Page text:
Joan Biskupic: Kennedy was indeed derided as "flipper" by some clerks. But I'm not sure if they were his own clerks or those of the other justices. Particularly those who ended up on the losing side after swing-vote Kennedy switched. He's a hand-wringer, has acknowledged struggling with cases, being uncertain about which way to go. But he says this in the context of how seriously he takes his mission ... And about Reagan's choice of him after Bork was defeated.... I think the lack of controversy over Kennedy's past record definitely contributed to his nomination. He's no Bork. But he's no slouch as a scholar either. He knows his stuff.
New York City, N.Y.: How big is the chance that we get an openly gay justice in the near future?
Joan Biskupic: Openly gay? Not anytime soon.
Tunnelton, W.Va.: Do you feel that the liberal Supreme Court decisions of the 60's and 70's concerning individual rights have "fueled the fire" for student unrest in the public schools? Students now feel that everything is "I" "Me" and not "We," "They" as is emphasized in the Constitution.
Joan Biskupic: Interesting question. ... But if you're talking about all the violence in today's public schools, I think the roots of those problems are deep in many parts of society having little to do with the language of the Constitution.
New York, N.Y.: Which justice is the fiercest questioner during oral argument? Is there one that would really make you nervous if you were presenting a case?
Joan Biskupic: They're all tough in their own ways. Souter and Ginsburg are persistent. Can't sidestep answers to them. Scalia badgers. Stevens comes up with unpredictable hypotheticals. Breyer asks long, multi-faceted questions that lawyers seem to lose themselves in. But Justice O'Connor presents maybe the toughest, most focused, persistent questions. And she has a certain stern-ness. She can reduce even the most expert advocates to a little shrimp.
Washington, D.C.: We always hear about the Supreme Court being "shrouded in secrecy." But the public can go and hear oral arguments, yes? Can you talk a little bit about the justices' decision-making process? How do they release opinions? Do they just read them or is there some sort of explanation that accompanies?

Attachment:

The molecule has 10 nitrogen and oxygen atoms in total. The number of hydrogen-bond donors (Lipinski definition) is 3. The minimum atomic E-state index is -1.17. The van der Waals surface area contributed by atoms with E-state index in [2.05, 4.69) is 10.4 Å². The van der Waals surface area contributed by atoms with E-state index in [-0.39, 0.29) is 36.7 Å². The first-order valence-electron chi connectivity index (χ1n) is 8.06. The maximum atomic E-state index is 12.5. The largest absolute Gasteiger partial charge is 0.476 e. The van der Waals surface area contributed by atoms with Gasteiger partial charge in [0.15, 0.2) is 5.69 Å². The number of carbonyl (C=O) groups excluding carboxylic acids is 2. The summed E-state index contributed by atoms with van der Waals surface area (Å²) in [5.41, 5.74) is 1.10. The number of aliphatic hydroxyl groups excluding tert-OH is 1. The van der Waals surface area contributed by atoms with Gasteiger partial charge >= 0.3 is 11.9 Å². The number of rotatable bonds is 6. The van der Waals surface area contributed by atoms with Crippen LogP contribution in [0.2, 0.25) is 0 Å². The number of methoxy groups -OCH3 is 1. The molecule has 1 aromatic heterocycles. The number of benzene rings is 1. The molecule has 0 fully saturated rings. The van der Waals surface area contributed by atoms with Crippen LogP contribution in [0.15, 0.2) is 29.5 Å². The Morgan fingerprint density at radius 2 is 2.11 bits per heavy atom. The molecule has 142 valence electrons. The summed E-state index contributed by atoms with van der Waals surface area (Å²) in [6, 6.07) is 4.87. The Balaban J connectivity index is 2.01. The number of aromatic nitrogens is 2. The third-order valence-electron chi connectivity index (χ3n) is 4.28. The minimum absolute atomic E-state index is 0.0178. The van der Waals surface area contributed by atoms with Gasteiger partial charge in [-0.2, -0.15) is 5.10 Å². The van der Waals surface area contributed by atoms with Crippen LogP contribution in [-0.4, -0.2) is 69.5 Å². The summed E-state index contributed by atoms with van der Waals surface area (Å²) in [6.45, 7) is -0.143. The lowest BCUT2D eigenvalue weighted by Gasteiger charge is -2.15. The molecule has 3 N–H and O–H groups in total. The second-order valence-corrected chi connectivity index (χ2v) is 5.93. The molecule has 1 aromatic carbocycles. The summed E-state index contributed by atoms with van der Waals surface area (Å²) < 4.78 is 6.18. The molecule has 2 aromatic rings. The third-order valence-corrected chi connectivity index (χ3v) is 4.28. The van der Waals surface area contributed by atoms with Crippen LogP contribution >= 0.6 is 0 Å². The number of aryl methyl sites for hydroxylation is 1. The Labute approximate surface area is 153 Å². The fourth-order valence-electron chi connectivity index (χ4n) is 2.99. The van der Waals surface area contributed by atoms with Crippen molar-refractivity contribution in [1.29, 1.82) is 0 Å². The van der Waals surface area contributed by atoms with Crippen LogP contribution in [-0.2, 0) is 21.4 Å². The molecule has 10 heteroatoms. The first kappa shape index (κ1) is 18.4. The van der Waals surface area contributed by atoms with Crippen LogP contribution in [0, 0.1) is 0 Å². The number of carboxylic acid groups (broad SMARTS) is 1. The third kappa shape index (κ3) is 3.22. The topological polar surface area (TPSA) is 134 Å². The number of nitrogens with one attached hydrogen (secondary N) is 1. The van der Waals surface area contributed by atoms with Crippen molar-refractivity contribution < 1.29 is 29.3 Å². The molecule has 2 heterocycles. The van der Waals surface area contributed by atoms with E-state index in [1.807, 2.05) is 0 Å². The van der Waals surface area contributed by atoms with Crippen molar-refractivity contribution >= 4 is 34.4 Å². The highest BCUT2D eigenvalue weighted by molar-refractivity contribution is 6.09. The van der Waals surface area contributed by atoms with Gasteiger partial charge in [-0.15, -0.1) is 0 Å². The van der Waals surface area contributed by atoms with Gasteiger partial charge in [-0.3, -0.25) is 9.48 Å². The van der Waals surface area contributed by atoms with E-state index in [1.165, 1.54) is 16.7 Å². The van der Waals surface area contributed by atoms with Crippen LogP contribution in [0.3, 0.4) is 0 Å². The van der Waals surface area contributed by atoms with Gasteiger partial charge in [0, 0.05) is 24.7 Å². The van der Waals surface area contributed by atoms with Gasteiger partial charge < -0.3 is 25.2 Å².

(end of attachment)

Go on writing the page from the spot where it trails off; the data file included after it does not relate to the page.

Joan Biskupic: "Some sort of explanation that accompanies" them? No way. We can get some pretty convoluted 100-page opinions ... and it's up to the reporters to try to lay out what the justices are saying. Most of the court's writing is straight-forward. But sometimes, the justices split from each other on parts of a ruling, the reasoning. It can be hard to digest and explain on deadline. And lower court judges themselves constantly complain about some ruling being difficult to interpret even in the long-run . ... You're right that oral arguments are open to the public. And the opinions are available for the asking. It's the process that's shrouded. We're not sure how the justices reach their decisions. (By the way, when they vote in conference on their cases, it's only the nine of them in the room. No clerks. No secretaries.)
Waynesboro, Pa.: There seems to be a shortage of decisions dealing with ownership of firearms (Second Amendment issues). Is this because so few cases rise to the level of the Supreme Court, or does the court decline to hear them because the justices are simply afraid to take on the gun-control issue?
McLean, Va.: What has the Court decided relative to guns and the 2nd amendment?
washingtonpost.com: The Second Amendment and the courts was the focus of the July 16 Holding Court.
Joan Biskupic: No, the justices have rarely looked at the Second Amendment and gun ownership. In recent years that may be because no good, direct case on the issue has come their way, irrespective of any reluctance to review the controversial topic. We'll be watching what they accept for the new term beginning in October and probably revisit the Second Amendment issue on this chat-line in the near future (we get so many questions on the topic.)
washingtonpost.com: Here are some Post stories related to some of today's questions. Join us again for "Holding Court" next Friday, Aug. 20 at 10 a.m. EDT.
Rehnquist to Transform Senate Into Jury (Jan. 7, 1999)